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[mass noun] A state of stillness, calmness, and quiet in a person or place:‘it highlights her quietude and wise passivity’‘a moment of quietude’
- ‘Again, as in other pieces, the autumn poem uses quietude, fine enjambment and spacing, to convey the weight of the branches, the dying process.’
- ‘Each one of us should take some time out for ourselves and sit in total quietude,’ he points out.’
- ‘This level of restraint, even quietude, is marked throughout the installation - the design is distinguished by what it doesn't do, as much as what it does.’
- ‘At least golf has its moments of quietude as well, so it wasn't that bad.’
- ‘A roadside apartment is not a pleasant prospect, but once you're inside the gates of the complex, it is an oasis of quietude, with immaculate, mature tropical gardens offset by a large, unheated outdoor pool.’
- ‘Council is a reflective activity with roots in Quaker and Native American traditions, a time for all to come together for some common quietude, some seriousness, and for the sharing of deeper feelings.’
- ‘Beyond the lobby is the auditorium and beyond that a sculpture garden, a lovely oasis of quietude at the rear of the lot.’
- ‘She has achieved a state of quietude and equanimity.’
- ‘It seemed to creep up on the neighborhood like a old tabby who suddenly appears underfoot, purring and mewing blossoms of quietude after the winter winds.’
- ‘A sense of strength and quietude is always what I take away from your writing.’
- ‘Only it had worn him down, until, eventually, he discovered that what he really wanted was peace and accordance, stability and a degree of quietude.’
- ‘Because of this quietude, the rustle in the brush behind me sounded like a shot through the lazy summer air.’
- ‘My siblings and I had often rebelled against this time of quietude as young children, but as grew older, it became sacred to us.’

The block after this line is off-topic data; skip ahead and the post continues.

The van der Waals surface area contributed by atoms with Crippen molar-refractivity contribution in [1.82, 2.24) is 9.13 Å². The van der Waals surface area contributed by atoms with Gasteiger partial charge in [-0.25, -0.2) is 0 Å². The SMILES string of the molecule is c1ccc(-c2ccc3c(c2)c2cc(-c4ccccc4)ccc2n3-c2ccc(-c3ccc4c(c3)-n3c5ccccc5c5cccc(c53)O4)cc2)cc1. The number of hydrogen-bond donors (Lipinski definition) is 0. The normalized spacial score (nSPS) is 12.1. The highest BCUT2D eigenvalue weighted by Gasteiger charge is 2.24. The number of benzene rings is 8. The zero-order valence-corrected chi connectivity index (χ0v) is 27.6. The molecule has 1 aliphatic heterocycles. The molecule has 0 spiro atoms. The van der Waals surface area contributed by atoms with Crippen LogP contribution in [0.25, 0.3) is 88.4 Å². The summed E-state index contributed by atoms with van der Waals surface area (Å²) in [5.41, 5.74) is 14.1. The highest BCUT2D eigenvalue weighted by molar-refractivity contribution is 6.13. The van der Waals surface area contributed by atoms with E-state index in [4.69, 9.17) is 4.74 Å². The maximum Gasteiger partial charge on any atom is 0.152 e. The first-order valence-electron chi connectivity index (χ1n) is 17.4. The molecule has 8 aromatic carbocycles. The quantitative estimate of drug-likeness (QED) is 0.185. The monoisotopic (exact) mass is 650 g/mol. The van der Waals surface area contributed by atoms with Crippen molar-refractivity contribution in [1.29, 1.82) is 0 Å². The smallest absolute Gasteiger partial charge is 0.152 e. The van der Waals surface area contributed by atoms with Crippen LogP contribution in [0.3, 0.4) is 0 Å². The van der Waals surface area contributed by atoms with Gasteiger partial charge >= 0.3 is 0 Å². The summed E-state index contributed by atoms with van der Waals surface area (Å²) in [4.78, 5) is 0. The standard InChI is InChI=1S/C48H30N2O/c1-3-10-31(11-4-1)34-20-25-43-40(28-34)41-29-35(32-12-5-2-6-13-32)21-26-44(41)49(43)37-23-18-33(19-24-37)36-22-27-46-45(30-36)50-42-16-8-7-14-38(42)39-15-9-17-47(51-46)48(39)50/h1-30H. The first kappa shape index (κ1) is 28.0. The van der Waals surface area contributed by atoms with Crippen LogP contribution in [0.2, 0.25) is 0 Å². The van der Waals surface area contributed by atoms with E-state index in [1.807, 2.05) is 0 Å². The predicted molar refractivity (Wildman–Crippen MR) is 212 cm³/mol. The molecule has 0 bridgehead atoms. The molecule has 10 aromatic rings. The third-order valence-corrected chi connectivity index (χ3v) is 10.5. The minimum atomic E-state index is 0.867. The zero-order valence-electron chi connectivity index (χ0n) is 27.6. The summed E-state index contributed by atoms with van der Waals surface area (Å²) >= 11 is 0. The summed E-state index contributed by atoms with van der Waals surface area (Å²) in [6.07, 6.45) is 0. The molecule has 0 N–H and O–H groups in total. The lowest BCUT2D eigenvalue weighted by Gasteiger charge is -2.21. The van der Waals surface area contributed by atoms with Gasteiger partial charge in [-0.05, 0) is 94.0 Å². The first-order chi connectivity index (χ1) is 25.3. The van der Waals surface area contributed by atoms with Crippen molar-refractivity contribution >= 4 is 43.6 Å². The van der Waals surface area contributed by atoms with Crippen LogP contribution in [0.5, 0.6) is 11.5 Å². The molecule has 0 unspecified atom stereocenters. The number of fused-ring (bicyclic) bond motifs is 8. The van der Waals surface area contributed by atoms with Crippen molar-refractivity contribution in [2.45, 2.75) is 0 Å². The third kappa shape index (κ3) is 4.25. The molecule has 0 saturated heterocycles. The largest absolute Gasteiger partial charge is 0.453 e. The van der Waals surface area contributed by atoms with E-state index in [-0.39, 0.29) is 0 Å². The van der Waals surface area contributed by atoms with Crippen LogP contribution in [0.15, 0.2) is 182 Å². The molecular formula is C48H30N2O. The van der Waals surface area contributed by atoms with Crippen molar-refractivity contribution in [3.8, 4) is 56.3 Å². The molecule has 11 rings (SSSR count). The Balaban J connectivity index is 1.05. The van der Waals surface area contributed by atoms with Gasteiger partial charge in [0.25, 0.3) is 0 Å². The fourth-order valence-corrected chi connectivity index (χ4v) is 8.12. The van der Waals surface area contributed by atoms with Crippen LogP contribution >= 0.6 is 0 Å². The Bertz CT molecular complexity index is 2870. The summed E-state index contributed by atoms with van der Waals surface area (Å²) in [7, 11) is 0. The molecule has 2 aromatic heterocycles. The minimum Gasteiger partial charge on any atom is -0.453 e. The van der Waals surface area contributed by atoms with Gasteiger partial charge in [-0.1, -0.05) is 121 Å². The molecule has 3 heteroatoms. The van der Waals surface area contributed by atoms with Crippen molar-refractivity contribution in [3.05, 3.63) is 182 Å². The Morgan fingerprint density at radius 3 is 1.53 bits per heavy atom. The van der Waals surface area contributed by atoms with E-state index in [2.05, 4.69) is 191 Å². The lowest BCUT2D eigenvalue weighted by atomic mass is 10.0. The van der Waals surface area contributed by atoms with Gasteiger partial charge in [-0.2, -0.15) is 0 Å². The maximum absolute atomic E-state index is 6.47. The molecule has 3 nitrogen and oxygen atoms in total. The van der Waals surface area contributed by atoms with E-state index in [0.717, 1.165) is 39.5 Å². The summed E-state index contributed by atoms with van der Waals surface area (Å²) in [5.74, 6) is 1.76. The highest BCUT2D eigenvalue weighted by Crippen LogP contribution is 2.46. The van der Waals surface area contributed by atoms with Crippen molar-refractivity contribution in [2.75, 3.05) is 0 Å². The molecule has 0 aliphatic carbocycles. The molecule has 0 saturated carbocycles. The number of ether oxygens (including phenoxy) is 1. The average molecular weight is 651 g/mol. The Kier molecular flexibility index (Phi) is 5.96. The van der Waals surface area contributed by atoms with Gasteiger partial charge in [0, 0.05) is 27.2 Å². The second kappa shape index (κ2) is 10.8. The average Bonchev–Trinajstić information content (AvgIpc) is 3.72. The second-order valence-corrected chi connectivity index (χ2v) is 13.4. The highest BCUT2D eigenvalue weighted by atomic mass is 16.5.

- ‘They also don't cleave to the imagined Japan of old, which occurs to us as a blur of cherry blossoms and hedge gardens, scented with vaguely detected aromas of honor, humility, feudalism, solicitousness, and quietude.’
- ‘The ‘grace’ that the young priest may bring to others - and, in the end, to himself - is quietude of soul, a kind of acceptance of what it is, as it is, in each case.’
- ‘In this case also, we are not really in a place of solitude or quietude, except in a superficial sense.’
- ‘I have said that the poem's spirit might be called ‘contemplative’, which always implies some degree of quietude.’
- ‘In the end, regretfully, I chose none of them, preferring instead two books I read quite frequently, one for its astonishing use of language and the other for the haunting quietude of its tale.’
- ‘But the loudest devotional song may bless the students to do their best, but it will surely not provide them the blissful quietude of early morning study that can make that extra difference in their examination preparation.’
- ‘Mourners deserve to honour their loss in peace, quietude and with due respect,’ he went on.’
Late 16th century: from French quiétude or medieval Latin quietudo, from Latin quietus quiet.
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